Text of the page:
Puerto Rico begins to see a high incidence of Zika, a mosquito-borne disease. Other countries see a rise in microcephaly associated with Zika; the US sees Zika spread north to southern states.
How might we harness the high energy, curiosity, and playfulness of children like Emma to control mosquito reproduction?
We can inspire children to monitor mosquitoes in their home using a checklist format. When children find a potential breeding area, they can excitedly remind parents to mitigate these high-risk areas.
The sketch above comes from a collaborative effort with a team at the Zika Hacka-thon at Mass General Hospital. At the time of the final concept presentation, we proposed Zika Heroes as a chore chart analogue.
Following my concept proposal at the Hack-a-thon event, I used our hack-a-thon team's idea to build a case study for an app.
Although Emma's parents are worried about family safety, they work for long hours. When Emma's parents get home they are exhausted. Her parents are low on time, money and energy.
A quick sketch for the User Flow (A) revealed key tasks. I reviewed User Flow B to pair down the flow of tasks.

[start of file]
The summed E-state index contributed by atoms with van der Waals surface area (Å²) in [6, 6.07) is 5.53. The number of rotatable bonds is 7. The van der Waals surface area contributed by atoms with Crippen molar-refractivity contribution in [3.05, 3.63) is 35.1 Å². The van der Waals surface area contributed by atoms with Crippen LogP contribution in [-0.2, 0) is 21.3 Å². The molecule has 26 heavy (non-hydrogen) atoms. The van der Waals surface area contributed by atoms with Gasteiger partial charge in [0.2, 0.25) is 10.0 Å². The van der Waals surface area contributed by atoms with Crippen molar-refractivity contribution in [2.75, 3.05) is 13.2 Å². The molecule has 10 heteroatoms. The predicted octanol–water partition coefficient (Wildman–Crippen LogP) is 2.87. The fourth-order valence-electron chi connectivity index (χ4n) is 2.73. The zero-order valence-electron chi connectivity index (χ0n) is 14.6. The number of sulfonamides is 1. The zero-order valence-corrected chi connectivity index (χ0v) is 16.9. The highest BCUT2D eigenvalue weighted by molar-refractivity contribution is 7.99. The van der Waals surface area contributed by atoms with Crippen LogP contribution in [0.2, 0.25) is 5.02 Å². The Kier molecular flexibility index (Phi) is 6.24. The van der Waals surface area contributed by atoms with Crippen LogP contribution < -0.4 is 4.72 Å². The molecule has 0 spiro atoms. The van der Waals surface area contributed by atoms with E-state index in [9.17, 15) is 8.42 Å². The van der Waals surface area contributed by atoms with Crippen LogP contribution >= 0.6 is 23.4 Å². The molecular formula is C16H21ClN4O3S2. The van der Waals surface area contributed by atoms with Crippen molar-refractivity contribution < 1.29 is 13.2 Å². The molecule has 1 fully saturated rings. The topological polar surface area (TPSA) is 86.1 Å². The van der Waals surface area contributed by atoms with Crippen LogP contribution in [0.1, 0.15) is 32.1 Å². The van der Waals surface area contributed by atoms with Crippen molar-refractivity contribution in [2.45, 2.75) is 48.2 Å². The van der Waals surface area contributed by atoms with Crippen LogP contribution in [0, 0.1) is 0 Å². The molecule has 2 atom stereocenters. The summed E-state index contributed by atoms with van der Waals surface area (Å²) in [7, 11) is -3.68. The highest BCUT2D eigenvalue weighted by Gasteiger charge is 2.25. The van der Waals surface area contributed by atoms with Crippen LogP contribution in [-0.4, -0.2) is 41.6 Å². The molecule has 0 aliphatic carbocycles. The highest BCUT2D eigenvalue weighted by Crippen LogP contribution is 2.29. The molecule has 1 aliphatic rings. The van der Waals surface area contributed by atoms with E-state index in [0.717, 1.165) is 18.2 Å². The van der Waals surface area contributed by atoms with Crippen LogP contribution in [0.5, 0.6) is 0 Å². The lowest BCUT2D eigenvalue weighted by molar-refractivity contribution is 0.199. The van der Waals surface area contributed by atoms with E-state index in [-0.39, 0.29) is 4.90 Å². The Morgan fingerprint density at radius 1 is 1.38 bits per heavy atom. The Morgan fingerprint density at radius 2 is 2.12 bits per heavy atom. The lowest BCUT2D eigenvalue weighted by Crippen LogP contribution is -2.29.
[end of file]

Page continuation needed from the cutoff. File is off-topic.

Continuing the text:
Sketching out ideas for how to order lists helped me decide to break down individual tasks by room location, rather than breeding area type. For example, a top-level list category is Bedroom, rather than Vase.
The bright color palette originates from photographs and illustrations of Puerto Rico homes and landscapes.
Click to Zoom. Lightbox will appear.
Mosquitoes will return indefinitely. The mission at large is never complete.
The more successfully a family learns to manage the mosquito ecosystem in their homes, the less activity on the app. How can these people share their success with a larger community?
How can future iterations reward consistent checking and swift response to danger zones, especially as time goes by and the excitement of checking wears off? Perhaps zones can expand into the neighborhood community?